- 85,00 kr
When young Monica Winters Borrero loses her luminous mother in an accident at sea, she is exiled from the tropical paradise that was her home. Grieving and cut off from a life among El Salvador's elite, Monica and her American father move to Connecticut, vowing never to look back.
Years later, an intriguing stranger, who has endured a terrible loss of his own, enters Monica's life, bearing an unusual request. Monica is propelled back to her lost world, retracing the shadowy last days of her mother, a marine scientist who had been on the brink of understanding the therapeutic applications of a rare, venomous sea creature. Now, her research is being corrupted by a secret clinic that claims the power to restore consciousness to the comatose.
What Monica discovers will shatter the family's delicate truce with the past, and compel everyone involved to challenge their deepest notions of what it means to be alive. Atmospheric, thought-provoking, and timely. The Heiress of Water is a stunning parable of paradise lost and found.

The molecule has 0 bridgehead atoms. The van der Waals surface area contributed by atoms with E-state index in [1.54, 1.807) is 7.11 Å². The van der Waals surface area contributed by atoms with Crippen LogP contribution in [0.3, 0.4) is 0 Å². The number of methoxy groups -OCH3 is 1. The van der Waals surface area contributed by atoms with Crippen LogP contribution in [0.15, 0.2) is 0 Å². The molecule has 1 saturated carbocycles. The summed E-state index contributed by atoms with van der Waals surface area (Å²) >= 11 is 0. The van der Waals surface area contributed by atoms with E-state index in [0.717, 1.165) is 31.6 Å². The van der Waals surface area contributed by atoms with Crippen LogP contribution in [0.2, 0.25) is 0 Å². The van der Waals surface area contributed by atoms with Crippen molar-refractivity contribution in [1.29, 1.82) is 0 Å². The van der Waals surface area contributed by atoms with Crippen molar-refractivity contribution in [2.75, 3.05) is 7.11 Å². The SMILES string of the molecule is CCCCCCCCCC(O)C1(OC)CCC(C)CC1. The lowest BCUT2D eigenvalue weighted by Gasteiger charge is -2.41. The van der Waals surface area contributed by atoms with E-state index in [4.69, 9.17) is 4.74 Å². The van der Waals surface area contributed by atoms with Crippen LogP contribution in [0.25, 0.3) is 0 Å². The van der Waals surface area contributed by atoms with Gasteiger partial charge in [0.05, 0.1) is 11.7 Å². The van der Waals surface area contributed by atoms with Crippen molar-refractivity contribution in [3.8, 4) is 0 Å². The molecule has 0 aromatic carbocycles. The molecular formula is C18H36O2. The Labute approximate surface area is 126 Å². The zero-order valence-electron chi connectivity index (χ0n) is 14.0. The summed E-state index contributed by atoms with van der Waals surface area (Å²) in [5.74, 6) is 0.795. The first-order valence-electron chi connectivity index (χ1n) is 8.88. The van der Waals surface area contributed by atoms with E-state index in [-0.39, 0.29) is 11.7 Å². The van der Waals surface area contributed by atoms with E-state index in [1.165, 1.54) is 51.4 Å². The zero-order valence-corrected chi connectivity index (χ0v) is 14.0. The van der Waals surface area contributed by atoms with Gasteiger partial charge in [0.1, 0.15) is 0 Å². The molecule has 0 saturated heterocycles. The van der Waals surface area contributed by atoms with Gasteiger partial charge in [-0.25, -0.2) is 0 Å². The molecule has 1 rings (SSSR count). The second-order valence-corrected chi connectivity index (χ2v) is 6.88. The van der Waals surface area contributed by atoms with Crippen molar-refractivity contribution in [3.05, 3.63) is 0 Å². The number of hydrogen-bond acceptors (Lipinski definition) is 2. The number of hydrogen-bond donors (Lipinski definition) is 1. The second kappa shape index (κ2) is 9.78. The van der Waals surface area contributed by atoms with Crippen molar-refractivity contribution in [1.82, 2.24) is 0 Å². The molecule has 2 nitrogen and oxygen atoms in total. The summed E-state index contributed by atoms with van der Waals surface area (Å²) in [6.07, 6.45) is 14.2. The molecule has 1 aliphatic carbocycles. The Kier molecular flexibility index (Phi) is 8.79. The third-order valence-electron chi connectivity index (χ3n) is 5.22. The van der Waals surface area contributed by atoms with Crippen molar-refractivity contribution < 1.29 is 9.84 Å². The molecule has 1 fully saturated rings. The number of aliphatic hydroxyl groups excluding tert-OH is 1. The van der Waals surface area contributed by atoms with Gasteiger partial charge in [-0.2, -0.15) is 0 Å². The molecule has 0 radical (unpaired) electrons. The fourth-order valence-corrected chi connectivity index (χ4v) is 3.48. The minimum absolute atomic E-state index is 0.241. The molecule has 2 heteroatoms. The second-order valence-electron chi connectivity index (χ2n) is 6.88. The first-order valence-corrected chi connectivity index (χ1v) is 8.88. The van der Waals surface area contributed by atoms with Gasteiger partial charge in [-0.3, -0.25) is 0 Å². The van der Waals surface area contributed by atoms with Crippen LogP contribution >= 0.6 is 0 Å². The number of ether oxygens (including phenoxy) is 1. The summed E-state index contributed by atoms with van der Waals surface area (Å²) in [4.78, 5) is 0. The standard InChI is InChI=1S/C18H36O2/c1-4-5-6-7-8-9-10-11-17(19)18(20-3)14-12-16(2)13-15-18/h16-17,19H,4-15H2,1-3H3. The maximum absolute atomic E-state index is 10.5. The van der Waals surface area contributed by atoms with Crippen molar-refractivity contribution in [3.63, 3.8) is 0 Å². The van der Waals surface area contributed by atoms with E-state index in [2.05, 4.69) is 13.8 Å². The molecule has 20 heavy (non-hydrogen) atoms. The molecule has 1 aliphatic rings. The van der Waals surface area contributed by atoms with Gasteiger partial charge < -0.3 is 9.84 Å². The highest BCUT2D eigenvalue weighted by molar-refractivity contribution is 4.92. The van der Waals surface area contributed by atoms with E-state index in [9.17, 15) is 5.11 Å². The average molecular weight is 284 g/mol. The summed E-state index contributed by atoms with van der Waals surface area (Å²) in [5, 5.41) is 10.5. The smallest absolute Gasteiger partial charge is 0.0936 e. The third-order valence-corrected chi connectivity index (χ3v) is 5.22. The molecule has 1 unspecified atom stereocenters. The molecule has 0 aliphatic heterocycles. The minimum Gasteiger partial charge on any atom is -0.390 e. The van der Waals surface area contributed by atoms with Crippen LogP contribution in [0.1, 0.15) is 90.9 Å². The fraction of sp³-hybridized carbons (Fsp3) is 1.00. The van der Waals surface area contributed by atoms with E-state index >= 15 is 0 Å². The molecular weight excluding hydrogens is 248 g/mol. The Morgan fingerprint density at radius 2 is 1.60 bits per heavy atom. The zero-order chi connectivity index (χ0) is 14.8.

At 12, Monica Winters is forced to exchange her privileged life in El Salvador as the daughter of the beautiful and headstrong heiress (and amateur marine biologist) Alma Borrero Winters for a humdrum existence in Connecticut with her cuckolded father after unfaithful Alma and her lover are attacked by soldiers at a gathering place for Communist rebels. His body is recovered, but Alma is lost to the sea. Fifteen years later, disinherited by her mother's family, Monica, now a successful massage therapist, is hired by Will Lucero to give Yvette, his comatose wife, a massage. A series of improbable events lands the cast at a clinic in El Salvador where researchers claim to be able to revive comatose patients using the venom of the very cone snail, thought to be extinct, that Monica's mother spent her life searching for. As Will and Monica try to deny their attraction to one another, Monica begins piecing together the truth about her mother's family (and there are many, many things to discover). Though the scenes in El Salvador are vividly rendered, Barron clumsily handles the convoluted plot's ungainly twists, but her debut is intriguing in spite of its excesses.